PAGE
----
Tips for Making Your Child Comfortable With the Dentist
The dentist is the one doctor that many people put off. They may continually reschedule appointments or not make them at all. They make not even feel that visiting the dentist often is a priority. However, many reports have shown that a person?s dental health is very important to the rest of their health. It is likely that many people stay away from the dentist from fear. They probably didn?t visit often as a child, were not brought up to make the dentist a priority and have learned the hard way the importance of upkeep on your dental care. If you were brought up to fear the dentist, then how do you help your children accept the dentist and make their dental care a priority? Here are a few tips for these parents.
Bring your child to visit the dentist as soon as they have teeth. They should be familiar with the office and the actual dentist, if possible from early on. One out of every four kids has never been to the dentist before they set foot in a kindergarten classroom. More than a third of U.S. schools find it necessary to refer kids for treatment or dental problems. They should also visit a childrens dentist for excellent dental treatment. Good dental practices will usually have a children?s dentist on staff, providing more comfort for the child. The specific child?s room might also be decorated differently than an adult?s room. It might include cartoon characters and a lot of color to provide comfort. It may even include a variety of toys for the child to play with while waiting, easing their fears.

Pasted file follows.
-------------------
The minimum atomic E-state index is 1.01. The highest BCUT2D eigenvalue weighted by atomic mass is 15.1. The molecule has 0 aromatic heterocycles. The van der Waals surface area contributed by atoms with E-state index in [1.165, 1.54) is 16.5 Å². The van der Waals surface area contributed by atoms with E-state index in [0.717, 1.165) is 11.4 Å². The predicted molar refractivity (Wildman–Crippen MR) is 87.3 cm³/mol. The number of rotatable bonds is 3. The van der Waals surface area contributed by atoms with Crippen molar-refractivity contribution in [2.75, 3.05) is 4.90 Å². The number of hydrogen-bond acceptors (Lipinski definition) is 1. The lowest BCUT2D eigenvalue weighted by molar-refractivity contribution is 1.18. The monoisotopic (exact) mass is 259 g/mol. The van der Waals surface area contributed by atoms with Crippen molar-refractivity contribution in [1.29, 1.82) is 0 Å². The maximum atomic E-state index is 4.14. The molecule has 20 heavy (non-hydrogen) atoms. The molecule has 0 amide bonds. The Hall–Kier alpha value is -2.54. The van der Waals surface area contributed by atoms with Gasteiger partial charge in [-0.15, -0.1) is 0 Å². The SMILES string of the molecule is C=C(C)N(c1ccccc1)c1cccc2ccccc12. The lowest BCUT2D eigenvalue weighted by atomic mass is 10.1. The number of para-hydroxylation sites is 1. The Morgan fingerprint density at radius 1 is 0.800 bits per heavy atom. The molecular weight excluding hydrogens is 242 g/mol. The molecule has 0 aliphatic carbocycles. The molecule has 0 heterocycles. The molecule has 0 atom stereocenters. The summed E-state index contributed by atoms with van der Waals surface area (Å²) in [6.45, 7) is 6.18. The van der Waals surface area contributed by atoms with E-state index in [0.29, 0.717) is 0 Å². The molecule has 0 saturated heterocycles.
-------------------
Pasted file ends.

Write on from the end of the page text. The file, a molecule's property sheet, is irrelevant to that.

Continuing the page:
Practice good oral health around your child. When your child watches you practicing good oral health, they will follow your steps. This could include avoiding overly sugary items, brushing and flossing regularly and visiting the dentist often. Excellent dental treatment starts at home, and if your kids watch you and your beautiful smile, then they will be more encouraged to do so. The Centers for Disease Control and Prevention (CDC), reports that nearly one out of every five U.S. children has untreated cavities. The rate is 19.5% for kids between ages 2 and 5 and 22.9% in youngsters between the ages of 6 and 19.
Despite the best precautions, accidents do still happen. Around 80% of all dental injuries occur to one of a child?s front teeth. This may come from falling into something or being kicked with a ball or a foot, by accident. If a child is comfortable and familiar with a dentist, then a dental emergency will not be as worrisome for them. They will receive excellent dental treatment and they will not fear it.
Many Americans avoid the dentist out of fear. Many were not brought up to make the dentist a priority and because of this, they may struggle with how to get their own children to accept the dentist. If a parent makes visits regular from early on, practices their own good oral health and visits their own dentist regularly it will make children feel more comfortable with their own dentist. Additionally, if a dental emergency occurs, they will feel familiar and comfortable.